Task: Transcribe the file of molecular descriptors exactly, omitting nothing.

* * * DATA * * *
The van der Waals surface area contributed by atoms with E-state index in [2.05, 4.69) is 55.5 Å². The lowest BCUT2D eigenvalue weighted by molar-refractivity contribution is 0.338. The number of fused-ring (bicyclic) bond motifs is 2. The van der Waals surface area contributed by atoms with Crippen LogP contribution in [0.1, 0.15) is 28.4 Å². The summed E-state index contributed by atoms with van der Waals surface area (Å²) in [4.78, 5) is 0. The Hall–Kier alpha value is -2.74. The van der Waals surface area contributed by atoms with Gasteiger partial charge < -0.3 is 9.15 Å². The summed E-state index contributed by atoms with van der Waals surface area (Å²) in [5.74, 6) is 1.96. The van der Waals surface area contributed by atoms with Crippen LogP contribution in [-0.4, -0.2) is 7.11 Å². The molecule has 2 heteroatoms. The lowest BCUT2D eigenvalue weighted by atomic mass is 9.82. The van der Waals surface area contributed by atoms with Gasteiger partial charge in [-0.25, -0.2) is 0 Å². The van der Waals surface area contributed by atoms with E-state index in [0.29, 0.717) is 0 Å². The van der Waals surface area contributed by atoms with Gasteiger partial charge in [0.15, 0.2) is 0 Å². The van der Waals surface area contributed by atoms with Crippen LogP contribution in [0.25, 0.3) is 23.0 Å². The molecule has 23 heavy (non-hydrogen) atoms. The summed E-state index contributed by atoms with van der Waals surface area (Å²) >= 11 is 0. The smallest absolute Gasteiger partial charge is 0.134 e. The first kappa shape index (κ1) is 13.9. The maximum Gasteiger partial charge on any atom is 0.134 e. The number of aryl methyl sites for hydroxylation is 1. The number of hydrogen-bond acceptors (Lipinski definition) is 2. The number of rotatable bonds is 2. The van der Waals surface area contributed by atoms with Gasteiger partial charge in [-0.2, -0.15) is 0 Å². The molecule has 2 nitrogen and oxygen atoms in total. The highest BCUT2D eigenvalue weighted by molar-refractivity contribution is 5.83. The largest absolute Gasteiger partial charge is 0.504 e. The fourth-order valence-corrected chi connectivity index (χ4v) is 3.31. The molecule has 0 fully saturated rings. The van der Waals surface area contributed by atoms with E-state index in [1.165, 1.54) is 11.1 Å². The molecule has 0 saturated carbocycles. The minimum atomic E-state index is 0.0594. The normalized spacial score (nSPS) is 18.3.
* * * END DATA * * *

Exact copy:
The van der Waals surface area contributed by atoms with E-state index in [2.05, 4.69) is 55.5 Å². The lowest BCUT2D eigenvalue weighted by molar-refractivity contribution is 0.338. The number of fused-ring (bicyclic) bond motifs is 2. The van der Waals surface area contributed by atoms with Crippen LogP contribution in [0.1, 0.15) is 28.4 Å². The summed E-state index contributed by atoms with van der Waals surface area (Å²) in [4.78, 5) is 0. The Hall–Kier alpha value is -2.74. The van der Waals surface area contributed by atoms with Gasteiger partial charge < -0.3 is 9.15 Å². The summed E-state index contributed by atoms with van der Waals surface area (Å²) in [5.74, 6) is 1.96. The van der Waals surface area contributed by atoms with Crippen LogP contribution in [-0.4, -0.2) is 7.11 Å². The molecule has 2 heteroatoms. The lowest BCUT2D eigenvalue weighted by atomic mass is 9.82. The van der Waals surface area contributed by atoms with Gasteiger partial charge in [-0.25, -0.2) is 0 Å². The van der Waals surface area contributed by atoms with E-state index in [0.29, 0.717) is 0 Å². The van der Waals surface area contributed by atoms with Gasteiger partial charge in [0.15, 0.2) is 0 Å². The van der Waals surface area contributed by atoms with Crippen LogP contribution in [0.25, 0.3) is 23.0 Å². The molecule has 23 heavy (non-hydrogen) atoms. The summed E-state index contributed by atoms with van der Waals surface area (Å²) >= 11 is 0. The smallest absolute Gasteiger partial charge is 0.134 e. The first kappa shape index (κ1) is 13.9. The maximum Gasteiger partial charge on any atom is 0.134 e. The number of aryl methyl sites for hydroxylation is 1. The number of hydrogen-bond acceptors (Lipinski definition) is 2. The number of rotatable bonds is 2. The van der Waals surface area contributed by atoms with Gasteiger partial charge in [-0.2, -0.15) is 0 Å². The molecule has 2 nitrogen and oxygen atoms in total. The highest BCUT2D eigenvalue weighted by molar-refractivity contribution is 5.83. The largest absolute Gasteiger partial charge is 0.504 e. The fourth-order valence-corrected chi connectivity index (χ4v) is 3.31. The molecule has 0 fully saturated rings. The van der Waals surface area contributed by atoms with E-state index in [1.165, 1.54) is 11.1 Å². The molecule has 0 saturated carbocycles. The minimum atomic E-state index is 0.0594. The normalized spacial score (nSPS) is 18.3.